I wrote this bit of brave self-assertion for something else entirely, but it's appropriate post-length, I wrote it, and why not, after all.
My husband and I met in a university karate class, dated through the karate club social, and have proceeded to clear the air through various dojos and styles, including Gracie BJJ, for the twelve years since.
For the last 18 months, we’ve been lucky enough to find a style and sensei that suit us perfectly. We study Bujinkan Budo Taijutsu (try shouting that to stop a bar fight) through the Heisei Budo Dojo in New Westminster. Bujinkan is a classical Japanese art with origins in the ancient samurai and ninja training schools, and our current Grandmaster, Hatsumi Sensei, is thought to be the 34th grandmaster.
The training is partner-based, and focuses on throws, locks and holds, strikes and kicks, ground-fighting and pressure point controls, as well as edged and blunt weapons techniques. Due to this, Bujinkan is not considered suitable for competition situations.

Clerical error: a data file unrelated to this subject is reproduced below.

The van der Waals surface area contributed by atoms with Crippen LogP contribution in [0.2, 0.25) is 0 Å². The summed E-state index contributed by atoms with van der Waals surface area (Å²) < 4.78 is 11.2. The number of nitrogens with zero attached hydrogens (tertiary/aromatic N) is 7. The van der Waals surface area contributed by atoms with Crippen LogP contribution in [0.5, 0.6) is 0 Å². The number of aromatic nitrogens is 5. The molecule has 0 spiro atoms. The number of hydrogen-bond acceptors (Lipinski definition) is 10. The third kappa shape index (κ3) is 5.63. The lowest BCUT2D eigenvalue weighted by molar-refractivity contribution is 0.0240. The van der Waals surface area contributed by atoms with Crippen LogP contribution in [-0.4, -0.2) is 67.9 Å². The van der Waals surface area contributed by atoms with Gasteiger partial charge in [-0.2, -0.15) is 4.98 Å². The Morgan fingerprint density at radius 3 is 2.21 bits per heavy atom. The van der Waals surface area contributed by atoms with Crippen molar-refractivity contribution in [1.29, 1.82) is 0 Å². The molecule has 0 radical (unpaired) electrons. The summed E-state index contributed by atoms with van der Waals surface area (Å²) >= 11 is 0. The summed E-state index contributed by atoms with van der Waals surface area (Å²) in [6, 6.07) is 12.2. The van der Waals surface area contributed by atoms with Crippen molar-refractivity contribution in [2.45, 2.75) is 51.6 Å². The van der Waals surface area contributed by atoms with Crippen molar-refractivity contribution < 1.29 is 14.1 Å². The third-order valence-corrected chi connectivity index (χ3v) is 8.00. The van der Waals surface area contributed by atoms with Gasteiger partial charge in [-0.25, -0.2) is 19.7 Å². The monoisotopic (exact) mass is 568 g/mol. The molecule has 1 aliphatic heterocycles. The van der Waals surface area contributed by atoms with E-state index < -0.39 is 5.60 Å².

Our sensei is a yondan, a 4th level black belt, and also teaches modern combatives classes covering unarmed, knife, and baton combat, defence against firearms, pressure-testing drills, legality of self-defence, confrontation avoidance and psychological effects of violence. This training stream is less formal, and deals with an immediate, effective response to violence, based on techniques originally designed for military application but suitable for law enforcement or civilian self-defence.
As one of the minority of women in a male-dominated sport, I often get asked questions like “Why?” and “How can a woman fight on an equal basis with men?” and “Aren’t you afraid of getting hurt?”
My answer is always pretty much the same. Martial arts are designed to level the field; unarmed against armour and weapons, one person against multiple opponents. I’ve been in martial arts since I was 18, and I’ve stayed there because I enjoy the one-on-one aspect, and being able, by mastering the techniques correctly, to hold my own and win rounds against much larger men. It’s taught me a lot about respect, self-confidence, and independence, and every class is a new challenge.